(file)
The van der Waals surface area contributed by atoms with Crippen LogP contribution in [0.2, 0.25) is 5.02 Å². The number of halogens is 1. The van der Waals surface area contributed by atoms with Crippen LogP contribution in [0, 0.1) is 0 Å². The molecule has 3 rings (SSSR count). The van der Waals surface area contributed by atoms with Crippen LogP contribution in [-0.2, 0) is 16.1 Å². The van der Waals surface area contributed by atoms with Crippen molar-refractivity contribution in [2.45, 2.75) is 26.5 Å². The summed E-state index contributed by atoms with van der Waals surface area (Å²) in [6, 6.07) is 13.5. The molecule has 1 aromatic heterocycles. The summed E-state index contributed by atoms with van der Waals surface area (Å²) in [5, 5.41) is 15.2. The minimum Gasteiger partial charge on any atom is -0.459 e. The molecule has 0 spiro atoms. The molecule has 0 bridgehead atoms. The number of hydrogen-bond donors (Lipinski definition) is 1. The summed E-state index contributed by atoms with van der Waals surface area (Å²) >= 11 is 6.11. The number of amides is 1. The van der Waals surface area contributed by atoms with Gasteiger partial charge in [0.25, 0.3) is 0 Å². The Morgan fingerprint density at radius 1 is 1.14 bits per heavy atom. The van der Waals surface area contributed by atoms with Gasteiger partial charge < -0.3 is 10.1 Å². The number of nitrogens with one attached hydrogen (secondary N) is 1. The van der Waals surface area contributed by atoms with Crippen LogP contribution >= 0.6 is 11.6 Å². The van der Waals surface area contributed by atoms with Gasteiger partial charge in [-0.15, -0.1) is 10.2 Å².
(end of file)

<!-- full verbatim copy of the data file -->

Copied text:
The van der Waals surface area contributed by atoms with Crippen LogP contribution in [0.2, 0.25) is 5.02 Å². The number of halogens is 1. The van der Waals surface area contributed by atoms with Crippen LogP contribution in [0, 0.1) is 0 Å². The molecule has 3 rings (SSSR count). The van der Waals surface area contributed by atoms with Crippen LogP contribution in [-0.2, 0) is 16.1 Å². The van der Waals surface area contributed by atoms with Crippen molar-refractivity contribution in [2.45, 2.75) is 26.5 Å². The summed E-state index contributed by atoms with van der Waals surface area (Å²) in [6, 6.07) is 13.5. The molecule has 1 aromatic heterocycles. The summed E-state index contributed by atoms with van der Waals surface area (Å²) in [5, 5.41) is 15.2. The minimum Gasteiger partial charge on any atom is -0.459 e. The molecule has 0 spiro atoms. The molecule has 0 bridgehead atoms. The number of hydrogen-bond donors (Lipinski definition) is 1. The summed E-state index contributed by atoms with van der Waals surface area (Å²) >= 11 is 6.11. The number of amides is 1. The van der Waals surface area contributed by atoms with Gasteiger partial charge in [0.25, 0.3) is 0 Å². The Morgan fingerprint density at radius 1 is 1.14 bits per heavy atom. The van der Waals surface area contributed by atoms with Gasteiger partial charge < -0.3 is 10.1 Å². The number of nitrogens with one attached hydrogen (secondary N) is 1. The van der Waals surface area contributed by atoms with Crippen LogP contribution >= 0.6 is 11.6 Å². The van der Waals surface area contributed by atoms with Gasteiger partial charge in [-0.15, -0.1) is 10.2 Å².